Adam Fox revival is just what Rangers need against Penguins

Adam Fox is the only defenseman to win the Norris Trophy before playing in an official NHL playoff game. And when the number 23 made his debut on Tuesday night in the Rangers’ 105-minute, 58-second adventure of a Game 1 opener, a 4-3 triple-overtime loss to the Penguins, he was playing at Norris Trophy level. .

‘Fox being Fox’ after a few months of ‘He’s not like Adam’ is some of the best opener news for Rangers, who in Game 2 on Thursday will face what’s also close to the first must. -win head coach Gerard Gallant’s tenure situation until they face elimination.

The Blueshirts need their best players to be their best players from start to finish. Igor Shesterkin, who made 79 saves, more than held his end of the bargain in Game 1. So did K’Andre Miller, who led the club with 44:38 of ice time, and Fox, who played 10 seconds less. only that.

“I would definitely say that was my first playoff game,” said Fox, who played all three of those (dis)qualifying games under the tightly sealed bubble in 2020. “That atmosphere and intensity was completely different. Obviously, I wish I had a different outcome, but it was fun to be a part of it.

Adam Fox, right, plays the puck against Brock McGinn of the Penguins in Game 1 of the first-round series.
NHLI via Getty Images

Fox’s underlying numbers were misleading after he was beaten a bit in his 11:34 match against Sidney Crosby. The idea is to contain the No. 87 in his own end and not allow his line, which includes Jake Guentzel and Bryan Rust, to gain momentum through the neutral zone and force the defense back. Rangers gave way too much good ice in Game 1.

“I think being more physical is something we can do,” Fox said. “They have a pretty smart group of players on that line, so I think you have to be mentally smart as well and be in the right positions.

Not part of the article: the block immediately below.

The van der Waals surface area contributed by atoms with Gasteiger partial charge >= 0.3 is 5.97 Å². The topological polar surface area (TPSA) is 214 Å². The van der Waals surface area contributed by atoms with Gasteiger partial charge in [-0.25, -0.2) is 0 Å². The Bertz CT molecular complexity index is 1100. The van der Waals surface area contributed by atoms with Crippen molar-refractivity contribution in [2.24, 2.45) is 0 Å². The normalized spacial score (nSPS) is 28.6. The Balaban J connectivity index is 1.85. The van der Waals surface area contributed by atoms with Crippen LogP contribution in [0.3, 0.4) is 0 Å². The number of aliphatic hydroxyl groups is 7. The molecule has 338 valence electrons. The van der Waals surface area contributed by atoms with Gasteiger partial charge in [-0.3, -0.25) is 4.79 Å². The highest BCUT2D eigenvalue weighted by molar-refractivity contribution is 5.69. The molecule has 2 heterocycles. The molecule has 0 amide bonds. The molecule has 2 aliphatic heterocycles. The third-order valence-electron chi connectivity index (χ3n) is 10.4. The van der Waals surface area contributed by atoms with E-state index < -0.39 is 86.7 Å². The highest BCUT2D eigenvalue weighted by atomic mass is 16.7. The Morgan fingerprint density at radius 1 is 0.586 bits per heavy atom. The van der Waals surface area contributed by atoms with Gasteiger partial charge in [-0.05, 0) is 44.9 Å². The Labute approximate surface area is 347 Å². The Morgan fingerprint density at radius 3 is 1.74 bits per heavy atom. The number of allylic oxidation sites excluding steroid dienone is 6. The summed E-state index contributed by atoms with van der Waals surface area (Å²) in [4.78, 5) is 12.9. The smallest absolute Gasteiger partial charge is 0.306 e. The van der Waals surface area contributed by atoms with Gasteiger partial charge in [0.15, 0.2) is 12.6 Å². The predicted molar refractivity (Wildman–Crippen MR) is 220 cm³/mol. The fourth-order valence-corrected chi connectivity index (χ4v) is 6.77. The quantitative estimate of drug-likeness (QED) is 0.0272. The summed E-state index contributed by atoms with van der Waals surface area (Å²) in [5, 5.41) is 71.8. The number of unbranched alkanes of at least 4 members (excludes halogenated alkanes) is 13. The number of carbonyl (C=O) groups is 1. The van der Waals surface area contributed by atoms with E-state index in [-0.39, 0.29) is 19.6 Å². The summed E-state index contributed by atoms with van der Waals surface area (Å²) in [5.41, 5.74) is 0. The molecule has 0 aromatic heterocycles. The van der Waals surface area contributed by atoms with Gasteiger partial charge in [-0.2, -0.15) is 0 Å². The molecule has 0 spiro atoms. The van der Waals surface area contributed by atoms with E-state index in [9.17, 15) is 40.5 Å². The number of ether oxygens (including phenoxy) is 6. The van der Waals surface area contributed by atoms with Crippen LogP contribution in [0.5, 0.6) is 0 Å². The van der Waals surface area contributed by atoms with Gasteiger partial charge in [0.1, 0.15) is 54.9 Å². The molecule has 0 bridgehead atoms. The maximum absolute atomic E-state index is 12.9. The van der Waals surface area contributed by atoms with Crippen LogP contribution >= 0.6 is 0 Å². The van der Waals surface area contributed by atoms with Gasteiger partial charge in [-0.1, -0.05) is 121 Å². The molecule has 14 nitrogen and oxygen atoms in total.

“Being physical, moving your feet and trying to stay ahead of them is important. We want to slow them down a bit and not give them so much time and space.

Fox was a choreographer in Game 1, moving the puck, directing and generating the offense. He opened the scoring with a power-play goal in the first period of the summit on the club’s only men’s advantage of the marathon. His neat flat on an Artemi Panarin stint nearly set Ryan Strome up for the winner with 4:15 remaining in the first OT.

Additionally, Fox also played with muscle. He was credited with four hits, including one on which he tackled Brock McGinn seven minutes into the game.

Adam Fox celebrates a first period goal against the Penguins.
Adam Fox celebrates a first period goal against the Penguins.

He seemed to be playing on instinct and his strengths after a few months of maybe thinking too much about it or getting too in on himself. The 24-year-old just didn’t seem like himself after suffering an upper-body injury that sidelined him for three games leading up to the All-Star break. But he was sure Tuesday.

“I don’t think I was nervous,” said Fox, who had seven for 10 hits in addition to his total hits and a game-high six blocked shots. “Obviously you get a bit of a butterfly before a big game just in general, but I think it was more exciting, just being home and knowing you have the crowd behind you.

“After those first few shifts, you settle in and treat it like another game. Top 10 [minutes] are usually the most intense, people are just trying to pull a punch or keep it simple. The longer the game lasts, the more you try to keep it simpler.

“With a game that lasts that long your legs get tired, you try not to make mistakes and keep it a bit simpler but overall I don’t want to change too much,” he said. . “I just try to play the same way and increase that intensity a bit.”

Fox’s right wing and journeyman Ryan Lindgren is struggling with a lower body issue he suffered during the third period of the April 29 regular season finale against Washington. Lindgren missed the first 17:26 of the third period, played the first two overtimes, but did not leave the room for the third OT.

Thus, Fox got 7:46 of five against five with Patrik Nemeth, 5:16 with Miller, 2:46 with Jacob Trouba and 1:16 with Braden Schneider. Fox has played 83.16% of his five out of five minutes this season and 72.08% in his three years in the league with Lindgren. Gallant said Lindgren was “a bit banged up” but is expected to play in Game 2.

If not, or if No. 55 – who may not have been as bloodied this year as last year, but has been physically punished as well as punished – is simply too compromised to be an asset, then the coach will have to choose between Nemeth and either Justin Braun or Libor Hajek to become Fox’s sidekick. Gallant will not break the Miller-Trouba tandem.

Losing Lindgren wouldn’t be ideal. But Fox definitely becomes Fox again.

New York Post

Not all news on the site expresses the point of view of the site, but we transmit this news automatically and translate it through programmatic technology on the site and not from a human editor.
Back to top button